When a cat has an upper respiratory infection, they often have congestion in their nose, which impacts their ability to taste (if you can’t smell, you can’t taste; just pinch your nose and eat something!). This puts them at risk for dehydration, which is a much bigger concern than not eating.

What to Do: 

You can use baby saline drops or even steam up the bathroom (a hot shower is fine) to try to decongest your cat’s nose. 

Once they can smell, they should show some interest in food, and you’ll want to give them canned food so they can get moisture. If they still don’t want it, try adding some water and heating up the food for a few seconds in the microwave. This can give it a stronger smell, and be more enticing. Also, call your vet to see if they want to check for a secondary bacterial infection that could require antibiotics.

Cat Behavior Issues

Reason #6 Infectious Diseases Like Panleukopenia

Panleukopenia (aka feline distemper aka feline parvo) isn’t very common in adult vaccinated cats, but it is more common in kittens and shelters. 

Most cats will conquer the virus without problems, but kittens are at the greatest risk of succumbing. Panleuk is a sneaky virus, but the most common symptoms are diarrhea, lethargy, and loss of appetite. 

What to Do: 

Kittens and cats with panleukopenia need immediate medical attention and supportive care, including fluids to keep them hydrated.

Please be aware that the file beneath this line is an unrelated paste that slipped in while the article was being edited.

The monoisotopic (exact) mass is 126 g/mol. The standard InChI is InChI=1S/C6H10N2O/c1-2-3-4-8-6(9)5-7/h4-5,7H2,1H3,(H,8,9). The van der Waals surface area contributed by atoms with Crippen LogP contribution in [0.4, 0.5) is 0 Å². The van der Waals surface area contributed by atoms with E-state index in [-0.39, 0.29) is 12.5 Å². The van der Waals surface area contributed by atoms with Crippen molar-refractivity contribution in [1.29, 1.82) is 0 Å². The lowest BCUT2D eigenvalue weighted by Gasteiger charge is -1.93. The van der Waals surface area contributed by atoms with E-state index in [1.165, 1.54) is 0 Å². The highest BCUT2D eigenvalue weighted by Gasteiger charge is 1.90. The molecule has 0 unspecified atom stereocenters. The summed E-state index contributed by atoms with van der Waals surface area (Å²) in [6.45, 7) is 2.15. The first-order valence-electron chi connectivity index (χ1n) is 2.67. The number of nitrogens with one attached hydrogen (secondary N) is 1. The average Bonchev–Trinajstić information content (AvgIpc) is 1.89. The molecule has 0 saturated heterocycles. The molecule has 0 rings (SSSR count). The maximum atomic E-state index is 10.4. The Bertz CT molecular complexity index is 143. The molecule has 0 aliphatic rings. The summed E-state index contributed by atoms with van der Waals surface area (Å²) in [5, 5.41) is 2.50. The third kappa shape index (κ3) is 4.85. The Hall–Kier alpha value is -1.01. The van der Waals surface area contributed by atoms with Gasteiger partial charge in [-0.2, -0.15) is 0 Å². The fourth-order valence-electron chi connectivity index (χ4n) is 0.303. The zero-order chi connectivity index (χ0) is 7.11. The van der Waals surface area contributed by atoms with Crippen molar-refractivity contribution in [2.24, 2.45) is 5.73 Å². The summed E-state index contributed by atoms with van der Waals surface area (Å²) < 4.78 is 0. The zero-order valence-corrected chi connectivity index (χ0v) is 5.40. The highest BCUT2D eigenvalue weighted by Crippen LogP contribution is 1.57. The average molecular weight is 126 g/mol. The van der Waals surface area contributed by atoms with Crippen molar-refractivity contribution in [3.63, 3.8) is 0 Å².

If you suspect panleuk, call your vet immediately. Most kittens who get panleukopenia do not survive, and many don’t survive even with care. If they do survive, they will be immune to the virus forever. Make sure you get your cats vaccinated to prevent them from getting sick with this terrible virus.

Reason #7 Dental Disease

Dental disease is no laughing matter, and it often causes undiagnosed pain in cats, since they are experts at hiding pain. 

The two most common types of dental disease in cats are periodontal disease, which includes gingivitis and hard tartar or calculus, and resorptive lesions. With resorptive lesions, the tooth breaks down and holes appear that can be extremely painful. 

In addition to the loss of appetite, cats with dental disease may drool, have a hard time chewing, drop pieces of food, or even have stinky saliva.

What to Do: 

Schedule your cat for a dental. During the procedure, they will X-ray your cat’s mouth and determine the severity of the dental disease. They’ll then clean the teeth and extract any problematic teeth. 

Sometimes people get upset about tooth extractions but remember that indoor cats do not need their teeth to survive, and any tooth causing pain or discomfort should be removed. 

I fostered two cats from a hoarding situation that needed full dental extractions. They still eat everything and are much happier since getting their gross teeth removed.

Reason #8 Stress or Anxiety 

A sudden onset of loss of appetite is usually (but not always) related to stress. Stress could be related to a new family member or pet, a move, renovations—anything. Some cats don’t eat for a day or more after moving or even after being adopted.

What to Do: 

Monitor your cat and if you’re concerned, reach out to your vet. 

Typically, a stressed or anxious cat will start eating again after about a day, but it may take longer. If any pet is blocking your cat’s access to food, please adjust so your cat can easily and safely eat. This sometimes means putting them in a small bathroom or bedroom temporarily. 

If stress continues, you can talk to your vet about pharmaceutical options or reach out to a behaviorist about enrichment suggestions for the environment.

Reason #9 Liver Disease, Kidney Disease, and Pancreatitis